World container port throughput has subverted expectations for the second quarter of 2020, registering a smaller decrease than envisaged of around -8% year-on-year, Drewry has reported.
Earlier forecasts in June anticipated a drop of 16% and, while not a full recovery, the port performance for the first half of 2020 was sufficiently good enough for Drewry to revise its annual global forecast.
Now the maritime analyst has updated its figure from June of -7.3% to -3.3% instead for the annual global forecast.
Drewry’s pessimism draws from experience from 2009, where a 1% drop in the global economy translated into a near 10% contraction in global container throughput.
However, this exponential multiplier effect has not repeated during the current crisis.
Ocean carriers have controlled capacity more tightly than in previous crises, able to secure very high load factors, very high rates and lower costs.
Some carriers have said that they have “learnt a lesson” during the COVID-19 crisis on how to manage their business in times of volatile demand which could have long-term repercussions on carrier resilience and profitability.
Drewry has estimated that the industry secured an operating profit of around US$3.5bn and margin of 7.7% in the second quarter of 2020 which is the best quarterly performance in many years.
It estimates that the third quarter will set an even higher water mark for carrier profitability given the rapid inflation in spot rates during the period before subsiding during a slower fourth quarter.
Thus, following meteoric third-quarter spot rate increases, Drewry has upgraded its guidance for industry-wide operating profit in 2020 to US$11bn up from US$9.2bn forecast in June which would represent the industry’s most profitable since 2010.
Many analysts, Drewry included, wrongly assumed that populations, fearing long-term job security, would hunker down and limit non-essential purchases.
Drewry noted that this assumption “discounted the resourcefulness of human spirit when faced with adversity and, perhaps more tellingly, the untapped potential of e-commerce”.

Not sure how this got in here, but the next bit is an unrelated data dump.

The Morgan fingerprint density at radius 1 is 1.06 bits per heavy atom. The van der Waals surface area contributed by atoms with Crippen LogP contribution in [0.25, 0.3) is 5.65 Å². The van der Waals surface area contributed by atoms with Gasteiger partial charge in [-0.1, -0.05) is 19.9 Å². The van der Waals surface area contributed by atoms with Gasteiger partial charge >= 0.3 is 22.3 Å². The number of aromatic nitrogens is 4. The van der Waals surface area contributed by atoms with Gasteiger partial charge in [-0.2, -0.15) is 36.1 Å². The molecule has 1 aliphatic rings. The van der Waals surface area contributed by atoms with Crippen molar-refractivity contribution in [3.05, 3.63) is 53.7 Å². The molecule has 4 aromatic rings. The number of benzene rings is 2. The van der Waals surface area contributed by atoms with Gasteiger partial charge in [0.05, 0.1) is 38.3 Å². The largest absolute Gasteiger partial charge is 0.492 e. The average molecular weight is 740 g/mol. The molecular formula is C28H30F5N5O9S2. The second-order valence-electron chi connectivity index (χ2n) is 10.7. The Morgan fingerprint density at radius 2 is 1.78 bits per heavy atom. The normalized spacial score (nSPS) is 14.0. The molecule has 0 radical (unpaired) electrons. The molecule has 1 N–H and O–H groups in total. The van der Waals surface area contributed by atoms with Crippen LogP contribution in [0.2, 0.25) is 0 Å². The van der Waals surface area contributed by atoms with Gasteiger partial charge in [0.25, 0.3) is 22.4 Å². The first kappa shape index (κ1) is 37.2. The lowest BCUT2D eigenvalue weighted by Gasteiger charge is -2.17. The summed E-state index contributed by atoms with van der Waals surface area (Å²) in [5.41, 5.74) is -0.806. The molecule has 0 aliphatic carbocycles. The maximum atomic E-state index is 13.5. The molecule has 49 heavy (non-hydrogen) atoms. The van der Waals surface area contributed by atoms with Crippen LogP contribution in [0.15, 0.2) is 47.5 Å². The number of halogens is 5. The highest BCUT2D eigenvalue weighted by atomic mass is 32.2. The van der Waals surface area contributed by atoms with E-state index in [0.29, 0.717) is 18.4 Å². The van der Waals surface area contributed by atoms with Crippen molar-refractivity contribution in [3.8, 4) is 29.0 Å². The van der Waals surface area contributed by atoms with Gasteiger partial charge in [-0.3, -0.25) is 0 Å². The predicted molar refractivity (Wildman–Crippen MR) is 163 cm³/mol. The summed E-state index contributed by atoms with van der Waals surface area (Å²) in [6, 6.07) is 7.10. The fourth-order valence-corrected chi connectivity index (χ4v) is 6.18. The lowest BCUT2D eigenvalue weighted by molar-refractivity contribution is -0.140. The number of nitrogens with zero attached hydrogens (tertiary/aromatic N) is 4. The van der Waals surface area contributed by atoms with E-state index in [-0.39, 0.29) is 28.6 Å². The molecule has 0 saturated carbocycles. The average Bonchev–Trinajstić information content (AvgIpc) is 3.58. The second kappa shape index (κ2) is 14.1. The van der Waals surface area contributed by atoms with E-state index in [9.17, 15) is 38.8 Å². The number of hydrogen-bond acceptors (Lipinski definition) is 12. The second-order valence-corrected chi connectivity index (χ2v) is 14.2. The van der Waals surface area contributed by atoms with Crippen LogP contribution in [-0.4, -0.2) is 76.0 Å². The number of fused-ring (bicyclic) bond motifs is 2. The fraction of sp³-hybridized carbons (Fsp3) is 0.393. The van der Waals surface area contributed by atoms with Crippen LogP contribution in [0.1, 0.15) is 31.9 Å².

Carriers’ capacity management programmes also generated some additional traffic as blanked sailings or suspended services during the second quarter led to more transhipment taking place.
Volumes have swelled not only on the East-West trades but also in the North-South corridors due to restocking inventories and fast forwarding some orders amongst second wave fears.
However, container handling is still expected to see a small decline between July and September as the spread of the virus has lagged behind in parts of the globe.
Still, Drewry expects it to reach a breakeven point in the final three months of the year.
The virus still remains a risk, with a second-wave outbreak having the potential to shatter the fragile economic recovery which will consequently have an impact on global port handling.
Although many state support programmes have been extended into the winter months, once government start to unwind these schemes unemployment could rise steeply and reduced household disposable income would dampen consumer purchasing.
It is also not clear how much frontloading is taking place via stockbuilding which may be concealing a vacuum of cargo at some future point.
Drewry noted that the true test of carriers’ discipline will come when these exceptional circumstances caused by the pandemic recede and the more traditional supply-demand dynamics reassert themselves.
It expects the commercial discipline to sustain but noted that there is some risk should the resolve waver and one or more players break ranks and take rates lower.
Additionally, the industry has been placed on the watch of China’s Ministry of Transport and the US Federal Maritime Commission for posting bumper profits during a pandemic.
As a result of this, a number of carriers have immediately withdrawn Transpacific GRIs and reinstated planned void sailings for October.